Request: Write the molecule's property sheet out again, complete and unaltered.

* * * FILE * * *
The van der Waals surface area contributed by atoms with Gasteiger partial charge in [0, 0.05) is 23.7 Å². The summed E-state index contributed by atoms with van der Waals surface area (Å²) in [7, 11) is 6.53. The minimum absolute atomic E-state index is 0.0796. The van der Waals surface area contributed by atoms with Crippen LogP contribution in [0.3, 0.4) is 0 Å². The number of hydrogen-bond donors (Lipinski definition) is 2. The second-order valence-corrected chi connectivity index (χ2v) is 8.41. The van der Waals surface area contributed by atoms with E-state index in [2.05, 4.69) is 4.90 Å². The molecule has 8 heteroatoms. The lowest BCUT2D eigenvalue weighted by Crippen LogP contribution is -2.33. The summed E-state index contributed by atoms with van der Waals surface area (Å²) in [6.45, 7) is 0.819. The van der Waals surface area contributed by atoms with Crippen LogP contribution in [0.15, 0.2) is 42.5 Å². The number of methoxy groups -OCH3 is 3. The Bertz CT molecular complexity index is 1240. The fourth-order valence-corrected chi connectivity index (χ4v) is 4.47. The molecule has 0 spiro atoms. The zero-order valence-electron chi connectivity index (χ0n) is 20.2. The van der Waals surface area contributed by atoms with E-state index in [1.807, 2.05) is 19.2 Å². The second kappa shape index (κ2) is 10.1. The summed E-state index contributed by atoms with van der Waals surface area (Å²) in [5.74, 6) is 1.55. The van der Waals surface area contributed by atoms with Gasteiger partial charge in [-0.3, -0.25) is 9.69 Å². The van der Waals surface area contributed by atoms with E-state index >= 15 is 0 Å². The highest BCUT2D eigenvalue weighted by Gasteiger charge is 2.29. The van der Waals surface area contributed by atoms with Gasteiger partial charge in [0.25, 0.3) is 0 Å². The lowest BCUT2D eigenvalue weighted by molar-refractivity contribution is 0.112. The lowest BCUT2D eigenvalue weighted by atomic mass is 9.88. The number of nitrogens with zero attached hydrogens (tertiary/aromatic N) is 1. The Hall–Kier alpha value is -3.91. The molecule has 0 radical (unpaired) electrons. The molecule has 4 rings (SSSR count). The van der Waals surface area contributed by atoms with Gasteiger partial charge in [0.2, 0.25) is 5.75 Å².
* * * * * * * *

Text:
The van der Waals surface area contributed by atoms with Gasteiger partial charge in [0, 0.05) is 23.7 Å². The summed E-state index contributed by atoms with van der Waals surface area (Å²) in [7, 11) is 6.53. The minimum absolute atomic E-state index is 0.0796. The van der Waals surface area contributed by atoms with Crippen LogP contribution in [0.3, 0.4) is 0 Å². The number of hydrogen-bond donors (Lipinski definition) is 2. The second-order valence-corrected chi connectivity index (χ2v) is 8.41. The van der Waals surface area contributed by atoms with E-state index in [2.05, 4.69) is 4.90 Å². The molecule has 8 heteroatoms. The lowest BCUT2D eigenvalue weighted by Crippen LogP contribution is -2.33. The summed E-state index contributed by atoms with van der Waals surface area (Å²) in [6.45, 7) is 0.819. The van der Waals surface area contributed by atoms with Crippen LogP contribution in [0.15, 0.2) is 42.5 Å². The number of methoxy groups -OCH3 is 3. The Bertz CT molecular complexity index is 1240. The fourth-order valence-corrected chi connectivity index (χ4v) is 4.47. The molecule has 0 spiro atoms. The zero-order valence-electron chi connectivity index (χ0n) is 20.2. The van der Waals surface area contributed by atoms with E-state index in [1.807, 2.05) is 19.2 Å². The second kappa shape index (κ2) is 10.1. The summed E-state index contributed by atoms with van der Waals surface area (Å²) in [5.74, 6) is 1.55. The van der Waals surface area contributed by atoms with Gasteiger partial charge in [-0.3, -0.25) is 9.69 Å². The van der Waals surface area contributed by atoms with E-state index >= 15 is 0 Å². The highest BCUT2D eigenvalue weighted by Gasteiger charge is 2.29. The van der Waals surface area contributed by atoms with Gasteiger partial charge in [0.25, 0.3) is 0 Å². The lowest BCUT2D eigenvalue weighted by molar-refractivity contribution is 0.112. The lowest BCUT2D eigenvalue weighted by atomic mass is 9.88. The number of nitrogens with zero attached hydrogens (tertiary/aromatic N) is 1. The Hall–Kier alpha value is -3.91. The molecule has 0 radical (unpaired) electrons. The molecule has 4 rings (SSSR count). The van der Waals surface area contributed by atoms with Gasteiger partial charge in [0.2, 0.25) is 5.75 Å².